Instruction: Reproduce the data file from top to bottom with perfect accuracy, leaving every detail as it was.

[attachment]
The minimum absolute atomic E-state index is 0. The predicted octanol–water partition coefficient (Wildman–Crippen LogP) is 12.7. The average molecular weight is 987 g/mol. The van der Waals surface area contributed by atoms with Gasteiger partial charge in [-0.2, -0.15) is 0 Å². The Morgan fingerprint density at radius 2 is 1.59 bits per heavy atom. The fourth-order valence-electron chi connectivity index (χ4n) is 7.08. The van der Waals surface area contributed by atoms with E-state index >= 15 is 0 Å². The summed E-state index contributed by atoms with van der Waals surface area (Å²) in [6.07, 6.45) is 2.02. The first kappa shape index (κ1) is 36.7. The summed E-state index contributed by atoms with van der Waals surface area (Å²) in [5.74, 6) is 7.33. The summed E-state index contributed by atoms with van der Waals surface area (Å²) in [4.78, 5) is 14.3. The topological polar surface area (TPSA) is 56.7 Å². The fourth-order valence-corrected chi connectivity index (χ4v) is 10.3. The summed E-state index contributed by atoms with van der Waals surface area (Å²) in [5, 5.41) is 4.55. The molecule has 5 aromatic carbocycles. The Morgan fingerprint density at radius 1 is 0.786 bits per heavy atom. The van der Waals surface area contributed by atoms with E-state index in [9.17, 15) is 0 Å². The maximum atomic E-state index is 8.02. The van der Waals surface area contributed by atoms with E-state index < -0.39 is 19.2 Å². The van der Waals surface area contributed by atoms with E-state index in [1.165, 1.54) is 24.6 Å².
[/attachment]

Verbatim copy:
The minimum absolute atomic E-state index is 0. The predicted octanol–water partition coefficient (Wildman–Crippen LogP) is 12.7. The average molecular weight is 987 g/mol. The van der Waals surface area contributed by atoms with Gasteiger partial charge in [-0.2, -0.15) is 0 Å². The Morgan fingerprint density at radius 2 is 1.59 bits per heavy atom. The fourth-order valence-electron chi connectivity index (χ4n) is 7.08. The van der Waals surface area contributed by atoms with E-state index >= 15 is 0 Å². The summed E-state index contributed by atoms with van der Waals surface area (Å²) in [6.07, 6.45) is 2.02. The first kappa shape index (κ1) is 36.7. The summed E-state index contributed by atoms with van der Waals surface area (Å²) in [5.74, 6) is 7.33. The summed E-state index contributed by atoms with van der Waals surface area (Å²) in [4.78, 5) is 14.3. The topological polar surface area (TPSA) is 56.7 Å². The fourth-order valence-corrected chi connectivity index (χ4v) is 10.3. The summed E-state index contributed by atoms with van der Waals surface area (Å²) in [5, 5.41) is 4.55. The molecule has 5 aromatic carbocycles. The Morgan fingerprint density at radius 1 is 0.786 bits per heavy atom. The van der Waals surface area contributed by atoms with E-state index in [9.17, 15) is 0 Å². The maximum atomic E-state index is 8.02. The van der Waals surface area contributed by atoms with E-state index < -0.39 is 19.2 Å². The van der Waals surface area contributed by atoms with E-state index in [1.165, 1.54) is 24.6 Å².